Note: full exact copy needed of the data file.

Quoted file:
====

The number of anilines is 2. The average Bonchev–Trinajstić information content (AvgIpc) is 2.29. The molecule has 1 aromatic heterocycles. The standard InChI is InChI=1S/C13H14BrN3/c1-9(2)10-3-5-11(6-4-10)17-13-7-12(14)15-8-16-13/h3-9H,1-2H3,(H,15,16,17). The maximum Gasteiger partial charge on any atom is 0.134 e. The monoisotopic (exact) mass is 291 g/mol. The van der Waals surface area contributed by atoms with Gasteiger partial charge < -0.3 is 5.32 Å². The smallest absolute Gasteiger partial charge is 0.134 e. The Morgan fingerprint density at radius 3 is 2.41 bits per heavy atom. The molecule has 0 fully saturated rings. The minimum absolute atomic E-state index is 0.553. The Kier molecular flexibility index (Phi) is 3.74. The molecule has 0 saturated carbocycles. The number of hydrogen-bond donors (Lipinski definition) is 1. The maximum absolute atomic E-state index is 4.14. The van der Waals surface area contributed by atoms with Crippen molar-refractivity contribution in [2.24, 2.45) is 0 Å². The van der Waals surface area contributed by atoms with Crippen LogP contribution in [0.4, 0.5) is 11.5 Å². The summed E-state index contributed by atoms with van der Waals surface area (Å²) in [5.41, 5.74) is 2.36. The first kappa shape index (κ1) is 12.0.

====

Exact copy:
The number of anilines is 2. The average Bonchev–Trinajstić information content (AvgIpc) is 2.29. The molecule has 1 aromatic heterocycles. The standard InChI is InChI=1S/C13H14BrN3/c1-9(2)10-3-5-11(6-4-10)17-13-7-12(14)15-8-16-13/h3-9H,1-2H3,(H,15,16,17). The maximum Gasteiger partial charge on any atom is 0.134 e. The monoisotopic (exact) mass is 291 g/mol. The van der Waals surface area contributed by atoms with Gasteiger partial charge < -0.3 is 5.32 Å². The smallest absolute Gasteiger partial charge is 0.134 e. The Morgan fingerprint density at radius 3 is 2.41 bits per heavy atom. The molecule has 0 fully saturated rings. The minimum absolute atomic E-state index is 0.553. The Kier molecular flexibility index (Phi) is 3.74. The molecule has 0 saturated carbocycles. The number of hydrogen-bond donors (Lipinski definition) is 1. The maximum absolute atomic E-state index is 4.14. The van der Waals surface area contributed by atoms with Crippen molar-refractivity contribution in [2.24, 2.45) is 0 Å². The van der Waals surface area contributed by atoms with Crippen LogP contribution in [0.4, 0.5) is 11.5 Å². The summed E-state index contributed by atoms with van der Waals surface area (Å²) in [5.41, 5.74) is 2.36. The first kappa shape index (κ1) is 12.0.